Kornit adds HD printing to Storm series

Kornit will introduce a new Storm HD6 garment printer at next week’s Fespa show, effectively updating the Storm platform with the HD technology.

Kornit has added its HD technology to the Storm series with this Storm HD6.

We’ve already seen the HD printing, which was originally developed for Kornit’s Vulcan system and was also added to the Avalanche series earlier this year. Essentially the HD technology is a combination of Kornit’s NeoPigment Rapid ink plus smaller drop sizes. The ink itself can be used with the existing Storm printers.

Kornit claims that the NeoPigment Rapid ink offers an improved gamut for spot and brand color matching, increased opacity and saturation of the white ink, as well as improved hand feel. There are 4l bulk ink containers for use with the Avalanche and Storm HD6 as well as the Avalanche HDK printers.

In addition, the smaller drop sizes used by the new HD6 model leads to significant reductions in ink consumption and cost per print – roughly 30% for the Storm HD6 when compared to the Storm Hexa. Kornit believes that this will make it attractive to screen printers and digital printers for print runs between one and 500 copies.

The Storm HD6 comes with a RIP from ColorGate that’s said to give advanced colour management and screening capabilities, improved white base creation and pre-defined color libraries for colour matching.

The Storm platform is an industrial direct to garment printer aimed at the mid-production market. It has six colour channels (CMYK, Red, Green) plus white and Kornit says that it can easily reproduce the true colors of licensed sports teams and accurately match corporate logos. The NeoPigment inks meet most environmental regulations, including Oeko-Tex Standard 100 and GOTS V5 pre-approval.

The Storm HD6 can be seen at Fespa but won’t be available until at least October of this year.

Kornit will also show off its Allegro printer with neon inks and a complete production demonstration that includes a sewing machine and Zund cutting table, as well as an Avalanche HD machine connected to a web-to-print ordering workflow.

Omer Kulka, Kornit’s vice president of Marketing and Product Strategy, commented: “All our developments are geared towards making digital textile printing more competitive, profitable and straightforward. That way, we are giving garment decorators, textile producers and web-to-print players the tools that are required in today’s demanding markets. And the best thing is, at Fespa we are going to show them in a workflow setup which is representative of today’s actual production facilities.”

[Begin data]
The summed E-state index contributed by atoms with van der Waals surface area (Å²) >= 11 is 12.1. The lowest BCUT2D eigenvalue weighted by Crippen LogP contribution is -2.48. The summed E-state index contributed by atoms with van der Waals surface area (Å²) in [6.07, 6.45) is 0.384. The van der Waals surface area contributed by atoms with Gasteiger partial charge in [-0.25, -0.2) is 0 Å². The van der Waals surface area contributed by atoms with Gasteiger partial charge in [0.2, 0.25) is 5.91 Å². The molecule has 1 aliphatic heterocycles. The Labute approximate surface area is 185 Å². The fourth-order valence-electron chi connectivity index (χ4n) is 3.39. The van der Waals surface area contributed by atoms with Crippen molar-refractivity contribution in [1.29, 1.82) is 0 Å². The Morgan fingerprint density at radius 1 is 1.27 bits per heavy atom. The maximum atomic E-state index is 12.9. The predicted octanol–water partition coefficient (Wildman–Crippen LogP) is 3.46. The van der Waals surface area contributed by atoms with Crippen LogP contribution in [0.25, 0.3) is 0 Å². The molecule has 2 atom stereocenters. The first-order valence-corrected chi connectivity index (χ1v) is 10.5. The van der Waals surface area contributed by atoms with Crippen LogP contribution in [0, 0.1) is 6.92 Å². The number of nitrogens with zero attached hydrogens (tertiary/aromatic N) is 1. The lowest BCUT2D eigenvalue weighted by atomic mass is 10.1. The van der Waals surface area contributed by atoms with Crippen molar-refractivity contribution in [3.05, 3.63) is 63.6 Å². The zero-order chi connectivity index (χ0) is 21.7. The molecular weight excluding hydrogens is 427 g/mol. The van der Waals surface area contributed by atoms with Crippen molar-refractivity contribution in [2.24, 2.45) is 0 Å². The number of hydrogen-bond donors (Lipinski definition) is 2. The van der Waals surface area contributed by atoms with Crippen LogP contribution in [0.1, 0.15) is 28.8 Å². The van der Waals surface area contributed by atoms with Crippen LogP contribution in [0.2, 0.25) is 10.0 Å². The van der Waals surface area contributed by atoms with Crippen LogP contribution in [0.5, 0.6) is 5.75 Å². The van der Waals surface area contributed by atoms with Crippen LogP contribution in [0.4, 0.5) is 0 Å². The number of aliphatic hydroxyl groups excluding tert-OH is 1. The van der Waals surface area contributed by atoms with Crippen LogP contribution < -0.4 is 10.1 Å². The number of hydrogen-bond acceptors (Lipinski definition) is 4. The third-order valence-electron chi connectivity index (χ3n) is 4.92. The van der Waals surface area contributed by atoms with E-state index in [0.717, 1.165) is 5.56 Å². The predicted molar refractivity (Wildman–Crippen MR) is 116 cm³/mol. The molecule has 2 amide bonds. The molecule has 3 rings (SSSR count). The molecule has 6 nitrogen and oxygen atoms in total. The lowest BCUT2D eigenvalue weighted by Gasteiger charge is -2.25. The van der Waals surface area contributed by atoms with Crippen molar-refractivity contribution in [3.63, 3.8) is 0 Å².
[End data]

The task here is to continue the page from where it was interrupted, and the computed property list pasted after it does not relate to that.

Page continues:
Posted

in

by

Syndicate content

You can license the articles from Printing and Manufacturing Journal to reproduce in other publications. I generally charge around £150 per article but I’m open to discussing this for each title, particularly for publishers that want to use multiple stories. I can provide high res versions of images for print publications.

I’m used to working with overseas publishers and am registered for VAT with the UK’s HMRC tax authority but obviously won’t charge VAT to companies outside the UK. You can find further details and a licensing form from this page, or just contact me directly here.

Support this site

If you find the stories here useful then please consider making a donation to help fund Printing and Manufacturing Journal, either as a one-off or a repeat payment. Journalism is only really useful if it’s truly independent and this is the only such news source serving the print/ manufacturing sectors.

However, there are costs involved in travelling to cover events, as well as maintaining this site, not to mention the time that it takes to carry out research, check facts and interview people. So if you value this work, then please help to maintain it and keep it free to read.

Subscribe

Never miss a story – subscribe to Printing and Manufacturing Journal to receive an email notification every time an article is published here. It’s completely free of charge and you can cancel the subscription at any point without any hassle. There’s no need to provide any information other than an email address and subscribers details are not for sale so there’s no risk of any further marketing spam.

Related stories

Comments

Leave a Reply

Your email address will not be published. Required fields are marked *